Can Drugs Actually Be Good for Your Health?

mag941 April 5, 2017 0
Can Drugs Actually Be Good for Your Health?

Many consider drugs to be one of the primary catalysts for some of the world’s best art, music and cultural development. Typically it’s because they stimulate our minds to work in ways we never thought possible, and enhance the positive feelings at a party, making it seem more fun. And their role in America’s peace and love movement of the ’60s is simply undeniable. In short: Drugs, man—a lot of people love ‘em.

Drugs, and their impact on our lives, are a lot more nuanced than a casual bong rip and a ride to the 7-Eleven for some chimichangas (glorious as they are). If you have a headache, you take a laboratory-engineered pill that helps it go away. You’re depressed? Take some Zoloft, bud! You’re anxious? Xanax! Can’t sleep? No problem! Take a couple Lunestas and call me in the morning. Oh, your dick ain’t working right? One word: Viagra!

But what about the party stuff? The illicit substances that you have to get from a street pharmacist instead of a regular one. Weed may be getting more legal by the minute thanks to its medically-proven benefits (and well, the sheer amount of money that can be made from a legalized marijuana industry), but mushrooms, LSD, MDMA, and are far from being available in a legit way. Do they have any medicinal merit?

Believe it or not, according to science—some of them do! Teams of scientists and researchers from all over the world have spent extensive amounts of time thoroughly testing and experimenting with all sorts of drugs, and as it turns out, some of them are more useful than their ability to make us crave tacos at 3 in the morning.

Cannabis

Whether or not you’re a big smoker is pretty inconsequential to some of the incredible breakthroughs we’ve seen in medical marijuana over the last couple decades. We’ve known about its power to help ease the side effects of chemotherapy for a few decades now, but studies on the drug have come an incredibly long way in just the last few years.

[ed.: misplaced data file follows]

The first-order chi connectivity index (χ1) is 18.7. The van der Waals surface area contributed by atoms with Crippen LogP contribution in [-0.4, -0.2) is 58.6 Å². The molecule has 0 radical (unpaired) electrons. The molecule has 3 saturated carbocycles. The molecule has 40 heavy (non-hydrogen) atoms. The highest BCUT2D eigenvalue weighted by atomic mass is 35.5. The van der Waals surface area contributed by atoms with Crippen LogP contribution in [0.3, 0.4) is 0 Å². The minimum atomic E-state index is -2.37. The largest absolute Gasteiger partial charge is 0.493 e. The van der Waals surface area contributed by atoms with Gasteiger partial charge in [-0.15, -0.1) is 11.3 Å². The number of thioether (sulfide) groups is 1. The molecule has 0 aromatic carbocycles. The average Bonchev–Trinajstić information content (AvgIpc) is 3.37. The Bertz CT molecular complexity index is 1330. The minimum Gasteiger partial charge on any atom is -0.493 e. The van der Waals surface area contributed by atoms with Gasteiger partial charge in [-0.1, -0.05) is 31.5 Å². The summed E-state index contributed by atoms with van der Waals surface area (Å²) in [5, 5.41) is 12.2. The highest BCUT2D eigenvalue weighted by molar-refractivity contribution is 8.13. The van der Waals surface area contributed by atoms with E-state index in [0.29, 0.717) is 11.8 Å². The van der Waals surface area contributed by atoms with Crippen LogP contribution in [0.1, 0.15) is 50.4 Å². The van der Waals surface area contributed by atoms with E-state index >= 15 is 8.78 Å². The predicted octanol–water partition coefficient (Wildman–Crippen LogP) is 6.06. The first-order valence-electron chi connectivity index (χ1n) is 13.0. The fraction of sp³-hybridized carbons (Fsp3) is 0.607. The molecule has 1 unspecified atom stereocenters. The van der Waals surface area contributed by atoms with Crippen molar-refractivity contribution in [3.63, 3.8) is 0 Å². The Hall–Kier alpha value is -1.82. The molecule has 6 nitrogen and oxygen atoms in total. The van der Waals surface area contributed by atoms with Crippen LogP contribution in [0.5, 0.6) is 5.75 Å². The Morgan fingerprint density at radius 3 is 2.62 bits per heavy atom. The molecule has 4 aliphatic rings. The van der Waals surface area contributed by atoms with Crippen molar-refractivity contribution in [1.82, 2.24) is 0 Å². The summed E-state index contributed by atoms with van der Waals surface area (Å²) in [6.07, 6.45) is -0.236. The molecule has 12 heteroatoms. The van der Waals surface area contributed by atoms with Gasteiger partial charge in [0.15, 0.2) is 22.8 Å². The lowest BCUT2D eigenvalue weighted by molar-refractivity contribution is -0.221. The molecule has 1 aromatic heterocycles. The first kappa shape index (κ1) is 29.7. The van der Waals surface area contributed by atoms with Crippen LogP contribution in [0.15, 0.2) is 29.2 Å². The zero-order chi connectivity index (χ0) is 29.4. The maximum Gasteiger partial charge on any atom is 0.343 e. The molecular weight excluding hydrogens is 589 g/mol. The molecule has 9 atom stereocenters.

Studies have demonstrated that marijuana and its extracts can drastically reduce the effects of epileptic seizures. One study tested 162 patients over 12 weeks with an extract that was 99% cannabinoids (aka: the stuff that doesn’t get you stoned). The study found that 36.5% of patients noted a reduction in seizures that either rivaled or beat the current medication they were taking, and 2% became completely seizure-free. If you want to see something less technically scientific, and more anecdotal, this video is both baffling and extremely powerful.

Studies also show marijuana can significantly reduce or even prevent completely the psychological symptoms of PTSD and depression. While the claims have only been tested in mice, the results are extremely positive. In the PTSD trial, researchers found that administering cannabinoids after a traumatic event stimulated changes in the brain centers that are in charge of storing traumatic memories. In the depression study, scientists found that mice that were chronically stressed or suffering from anxiety also suffered a shortage of endocannabinoids (which affect cognition, emotion and behavior). After receiving cannabinoids, the endocannabinoid levels in the mice were restored, thereby alleviating at least some of the symptoms of depression.

And, of course, recent studies have indicated that marijuana can not only alleviate the side effects of cancer treatment, but that cannabinoids can actually kill cancer cells. They were so conclusive, the National Cancer Institute actually changed the information on its website to reflect the results of the studies.

DMT